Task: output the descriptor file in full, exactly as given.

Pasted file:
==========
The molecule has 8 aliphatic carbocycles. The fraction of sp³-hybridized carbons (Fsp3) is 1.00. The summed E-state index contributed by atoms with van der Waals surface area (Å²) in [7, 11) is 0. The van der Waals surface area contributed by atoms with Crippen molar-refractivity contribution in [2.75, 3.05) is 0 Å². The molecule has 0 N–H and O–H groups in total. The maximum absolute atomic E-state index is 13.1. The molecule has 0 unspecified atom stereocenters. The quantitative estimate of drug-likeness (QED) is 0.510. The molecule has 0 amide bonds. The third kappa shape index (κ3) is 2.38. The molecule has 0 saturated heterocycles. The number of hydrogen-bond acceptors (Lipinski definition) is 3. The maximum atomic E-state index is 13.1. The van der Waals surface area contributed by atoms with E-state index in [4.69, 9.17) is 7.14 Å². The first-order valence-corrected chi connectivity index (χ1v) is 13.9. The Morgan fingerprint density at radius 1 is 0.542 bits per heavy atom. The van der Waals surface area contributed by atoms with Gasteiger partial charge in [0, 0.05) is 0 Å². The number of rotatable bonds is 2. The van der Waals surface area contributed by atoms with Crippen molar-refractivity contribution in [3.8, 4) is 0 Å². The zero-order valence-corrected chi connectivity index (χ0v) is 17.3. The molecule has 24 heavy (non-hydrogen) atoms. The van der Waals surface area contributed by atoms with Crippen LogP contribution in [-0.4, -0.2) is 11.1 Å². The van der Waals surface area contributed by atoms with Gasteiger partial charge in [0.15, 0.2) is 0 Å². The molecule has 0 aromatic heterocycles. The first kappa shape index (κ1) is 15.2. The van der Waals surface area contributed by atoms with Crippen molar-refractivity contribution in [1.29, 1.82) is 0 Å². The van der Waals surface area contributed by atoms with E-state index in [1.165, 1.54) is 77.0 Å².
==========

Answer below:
The molecule has 8 aliphatic carbocycles. The fraction of sp³-hybridized carbons (Fsp3) is 1.00. The summed E-state index contributed by atoms with van der Waals surface area (Å²) in [7, 11) is 0. The van der Waals surface area contributed by atoms with Crippen molar-refractivity contribution in [2.75, 3.05) is 0 Å². The molecule has 0 N–H and O–H groups in total. The maximum absolute atomic E-state index is 13.1. The molecule has 0 unspecified atom stereocenters. The quantitative estimate of drug-likeness (QED) is 0.510. The molecule has 0 amide bonds. The third kappa shape index (κ3) is 2.38. The molecule has 0 saturated heterocycles. The number of hydrogen-bond acceptors (Lipinski definition) is 3. The maximum atomic E-state index is 13.1. The van der Waals surface area contributed by atoms with E-state index in [4.69, 9.17) is 7.14 Å². The first-order valence-corrected chi connectivity index (χ1v) is 13.9. The Morgan fingerprint density at radius 1 is 0.542 bits per heavy atom. The van der Waals surface area contributed by atoms with Gasteiger partial charge in [0, 0.05) is 0 Å². The number of rotatable bonds is 2. The van der Waals surface area contributed by atoms with Crippen molar-refractivity contribution in [3.8, 4) is 0 Å². The zero-order valence-corrected chi connectivity index (χ0v) is 17.3. The molecule has 24 heavy (non-hydrogen) atoms. The van der Waals surface area contributed by atoms with Crippen LogP contribution in [-0.4, -0.2) is 11.1 Å². The van der Waals surface area contributed by atoms with Gasteiger partial charge in [0.15, 0.2) is 0 Å². The molecule has 0 aromatic heterocycles. The first kappa shape index (κ1) is 15.2. The van der Waals surface area contributed by atoms with Crippen molar-refractivity contribution in [1.29, 1.82) is 0 Å². The van der Waals surface area contributed by atoms with E-state index in [1.165, 1.54) is 77.0 Å².